Metabolic

New ketone complement drink can management blood sugar by mimicking the ketogenic weight loss program

UBCO researcher Jonathan Little suggests that a ketone supplement may help control blood sugar. Photo credit: UBC Okanagan

Do you need to control glucose? There’s a drink for that, says a professor at the University of British Columbia.

As more people with diabetes and pre-diabetes seek novel strategies to control blood sugar, new research from the University of British Columbia’s Okanagan campus suggests that ketone monoester drinks – a popular new dietary supplement – may do just that.

“There has been a lot of excitement and interest in ketone drinks and supplements that have only really been available in the market and to consumers for the past few years,” said Jonathan Little, associate professor at UBC Okanagan’s School of Health and Exercise and study director. “Because they are so new, there is very little research on how they can affect metabolism and we are among the first to study their use in non-athletes.”

Little says that type 2 diabetes is a disease in which the body cannot control the level of sugar in the blood because a hormone called insulin is not working properly.

“It is a disease that is becoming alarmingly common in Canada and is approaching what many would consider epidemic,” he says. “While type 2 diabetes can be controlled with drugs or injectable insulin, many people are looking for options that don’t require taking pills every day or that are less invasive.”

Ketone supplements are proving fertile ground for research into type 2 diabetes, as Little says ketones are the body’s natural fuel source in ketosis – the metabolic by-product of consuming a low-carbohydrate ketogenic diet.

“There’s growing evidence that a low-carbohydrate ketogenic diet is very effective in controlling blood sugar and even reversing type 2 diabetes,” says Little. “We wanted to know what would happen if artificial ketones were given to people who were obese and at risk of type 2 diabetes but who weren’t on a diet.”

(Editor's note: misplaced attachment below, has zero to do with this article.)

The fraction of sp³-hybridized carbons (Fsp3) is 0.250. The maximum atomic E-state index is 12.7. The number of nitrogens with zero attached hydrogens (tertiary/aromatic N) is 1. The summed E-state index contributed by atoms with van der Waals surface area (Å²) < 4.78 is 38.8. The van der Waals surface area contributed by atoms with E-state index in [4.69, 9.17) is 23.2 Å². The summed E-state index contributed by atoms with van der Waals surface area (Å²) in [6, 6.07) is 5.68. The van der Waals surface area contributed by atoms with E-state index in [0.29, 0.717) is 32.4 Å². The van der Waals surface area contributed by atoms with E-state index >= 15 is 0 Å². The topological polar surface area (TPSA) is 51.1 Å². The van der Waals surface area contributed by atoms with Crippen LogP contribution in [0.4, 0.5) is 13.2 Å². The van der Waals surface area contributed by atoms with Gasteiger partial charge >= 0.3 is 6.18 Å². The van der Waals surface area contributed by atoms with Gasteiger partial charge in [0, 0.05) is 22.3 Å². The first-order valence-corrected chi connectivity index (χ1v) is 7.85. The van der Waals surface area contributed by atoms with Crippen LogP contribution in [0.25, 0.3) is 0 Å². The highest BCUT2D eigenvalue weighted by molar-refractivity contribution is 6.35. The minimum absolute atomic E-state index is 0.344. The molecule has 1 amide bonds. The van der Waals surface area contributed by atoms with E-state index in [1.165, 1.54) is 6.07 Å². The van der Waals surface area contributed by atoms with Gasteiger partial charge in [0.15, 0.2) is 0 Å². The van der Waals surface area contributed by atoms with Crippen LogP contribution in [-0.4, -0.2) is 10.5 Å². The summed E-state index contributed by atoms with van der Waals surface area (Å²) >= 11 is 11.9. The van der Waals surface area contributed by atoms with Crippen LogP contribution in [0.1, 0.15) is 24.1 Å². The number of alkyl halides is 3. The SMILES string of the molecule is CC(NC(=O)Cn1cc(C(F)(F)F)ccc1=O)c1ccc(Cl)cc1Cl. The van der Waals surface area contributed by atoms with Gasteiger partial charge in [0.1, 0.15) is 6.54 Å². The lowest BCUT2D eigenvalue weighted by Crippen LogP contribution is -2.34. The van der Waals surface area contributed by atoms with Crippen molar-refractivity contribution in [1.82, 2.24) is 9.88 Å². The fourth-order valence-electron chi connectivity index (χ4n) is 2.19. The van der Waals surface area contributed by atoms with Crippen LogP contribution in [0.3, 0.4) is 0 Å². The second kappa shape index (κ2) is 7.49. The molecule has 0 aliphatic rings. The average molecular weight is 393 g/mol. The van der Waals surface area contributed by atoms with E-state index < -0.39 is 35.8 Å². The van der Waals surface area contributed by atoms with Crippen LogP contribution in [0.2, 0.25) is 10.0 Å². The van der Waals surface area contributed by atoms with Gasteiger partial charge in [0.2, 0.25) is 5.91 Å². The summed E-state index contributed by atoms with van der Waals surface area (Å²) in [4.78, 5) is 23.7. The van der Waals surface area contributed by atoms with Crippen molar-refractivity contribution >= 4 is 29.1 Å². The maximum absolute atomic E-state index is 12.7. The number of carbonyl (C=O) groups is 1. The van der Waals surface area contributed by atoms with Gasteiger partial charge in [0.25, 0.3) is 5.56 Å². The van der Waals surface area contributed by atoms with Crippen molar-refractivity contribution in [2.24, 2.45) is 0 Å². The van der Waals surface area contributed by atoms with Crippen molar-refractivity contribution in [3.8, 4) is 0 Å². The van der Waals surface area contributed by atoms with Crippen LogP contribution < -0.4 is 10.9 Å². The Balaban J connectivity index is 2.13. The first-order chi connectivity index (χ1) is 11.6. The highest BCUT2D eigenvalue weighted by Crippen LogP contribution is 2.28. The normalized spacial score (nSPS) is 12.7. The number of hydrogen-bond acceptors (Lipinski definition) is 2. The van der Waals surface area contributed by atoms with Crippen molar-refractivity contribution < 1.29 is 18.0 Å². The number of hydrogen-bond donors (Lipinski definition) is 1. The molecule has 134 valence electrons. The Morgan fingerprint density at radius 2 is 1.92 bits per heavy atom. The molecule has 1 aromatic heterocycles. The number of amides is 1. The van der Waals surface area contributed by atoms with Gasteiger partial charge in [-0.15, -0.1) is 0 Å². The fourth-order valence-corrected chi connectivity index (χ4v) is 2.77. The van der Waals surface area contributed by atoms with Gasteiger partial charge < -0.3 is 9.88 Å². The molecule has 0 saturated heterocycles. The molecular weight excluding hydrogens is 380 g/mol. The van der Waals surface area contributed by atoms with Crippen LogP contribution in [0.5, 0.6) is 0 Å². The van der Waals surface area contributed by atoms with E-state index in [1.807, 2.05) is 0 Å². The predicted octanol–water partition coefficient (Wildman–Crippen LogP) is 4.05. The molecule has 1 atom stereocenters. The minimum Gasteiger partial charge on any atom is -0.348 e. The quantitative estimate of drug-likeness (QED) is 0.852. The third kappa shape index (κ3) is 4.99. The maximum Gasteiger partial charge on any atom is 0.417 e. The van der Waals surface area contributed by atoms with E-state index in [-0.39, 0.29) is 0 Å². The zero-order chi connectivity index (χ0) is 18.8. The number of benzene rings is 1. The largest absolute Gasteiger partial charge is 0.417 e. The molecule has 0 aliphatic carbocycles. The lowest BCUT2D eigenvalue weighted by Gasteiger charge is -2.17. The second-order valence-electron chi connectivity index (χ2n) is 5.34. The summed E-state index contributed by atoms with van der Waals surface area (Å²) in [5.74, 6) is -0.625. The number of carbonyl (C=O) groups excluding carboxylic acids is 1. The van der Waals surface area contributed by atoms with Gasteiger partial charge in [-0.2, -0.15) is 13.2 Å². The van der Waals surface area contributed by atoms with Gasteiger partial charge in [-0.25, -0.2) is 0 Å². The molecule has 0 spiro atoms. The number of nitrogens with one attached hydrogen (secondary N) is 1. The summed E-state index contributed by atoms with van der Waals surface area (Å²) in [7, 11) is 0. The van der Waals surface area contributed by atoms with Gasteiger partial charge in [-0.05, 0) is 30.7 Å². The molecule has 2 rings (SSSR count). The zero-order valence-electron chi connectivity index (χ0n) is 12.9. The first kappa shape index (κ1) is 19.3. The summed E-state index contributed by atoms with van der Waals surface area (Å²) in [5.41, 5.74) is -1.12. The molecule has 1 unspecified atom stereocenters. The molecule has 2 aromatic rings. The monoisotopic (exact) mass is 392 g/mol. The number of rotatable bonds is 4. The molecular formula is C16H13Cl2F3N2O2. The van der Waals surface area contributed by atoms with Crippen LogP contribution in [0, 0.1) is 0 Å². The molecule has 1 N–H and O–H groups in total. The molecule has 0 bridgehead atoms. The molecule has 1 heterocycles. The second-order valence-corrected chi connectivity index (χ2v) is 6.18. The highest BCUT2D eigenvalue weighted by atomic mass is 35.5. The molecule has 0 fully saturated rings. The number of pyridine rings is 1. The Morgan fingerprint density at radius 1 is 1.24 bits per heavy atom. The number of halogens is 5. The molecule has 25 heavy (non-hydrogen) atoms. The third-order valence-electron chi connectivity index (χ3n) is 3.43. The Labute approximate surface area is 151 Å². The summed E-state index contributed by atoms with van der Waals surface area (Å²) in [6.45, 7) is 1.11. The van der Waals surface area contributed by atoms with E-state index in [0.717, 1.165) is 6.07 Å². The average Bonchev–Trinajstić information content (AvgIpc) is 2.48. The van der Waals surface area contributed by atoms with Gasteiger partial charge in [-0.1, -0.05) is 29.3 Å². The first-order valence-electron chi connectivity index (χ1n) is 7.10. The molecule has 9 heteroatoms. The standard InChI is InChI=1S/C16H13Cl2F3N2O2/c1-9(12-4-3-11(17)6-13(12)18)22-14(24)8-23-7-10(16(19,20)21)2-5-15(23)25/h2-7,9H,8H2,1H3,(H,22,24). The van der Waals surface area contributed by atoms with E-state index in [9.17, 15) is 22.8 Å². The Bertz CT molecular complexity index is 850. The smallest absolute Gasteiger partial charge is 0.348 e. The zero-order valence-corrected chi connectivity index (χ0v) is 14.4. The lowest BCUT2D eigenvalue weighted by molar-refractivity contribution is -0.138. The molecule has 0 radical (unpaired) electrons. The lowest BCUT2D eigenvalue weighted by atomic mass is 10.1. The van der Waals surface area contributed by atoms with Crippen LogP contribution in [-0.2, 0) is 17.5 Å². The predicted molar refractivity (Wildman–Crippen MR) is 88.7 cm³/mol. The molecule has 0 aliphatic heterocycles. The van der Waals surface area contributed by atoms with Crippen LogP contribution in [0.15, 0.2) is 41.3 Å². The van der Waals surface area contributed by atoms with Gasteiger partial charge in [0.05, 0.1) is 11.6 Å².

To test the idea, Little and his team asked 15 people to have a ketone drink after they fasted overnight. After 30 minutes, they were asked to drink a liquid containing 75 grams of sugar while taking blood samples.

“It found that the ketone drink seemed to put the participants in a kind of pseudoketogenic state where they could better control their blood sugar levels without changing their insulin,” explains Little. “It shows that these dietary supplements can have real potential as a valuable tool for people with type 2 diabetes.”

Little is quick to point out that ketone supplements aren’t a magic bullet in treating the disease.

“There are a number of problems that we have yet to solve, including the fact that we still don’t know what the long-term effects of using ketones will be,” he says. “And not to mention, the drink itself tastes absolutely terrible.”

“But for those unable to follow a strict and challenging ketogenic diet, or for those looking for a new way to control blood sugar, this may be another strategy for treating type 2 diabetes. “

The study was published in the American Journal of Clinical Nutrition with funding from the Heart and Stroke Foundation of Canada.

Reference: “A ketone monoester drink reduces the glycemic response to oral glucose load in obese subjects: a randomized trial” by Étienne Myette-Côté, Hannah G. Caldwell, Philip N. Ainslie, Kieran Clarke, and Jonathan P. Little on October 10, 2019 , American Journal of Clinical Nutrition.
DOI: 10.1093 / ajcn / nqz232

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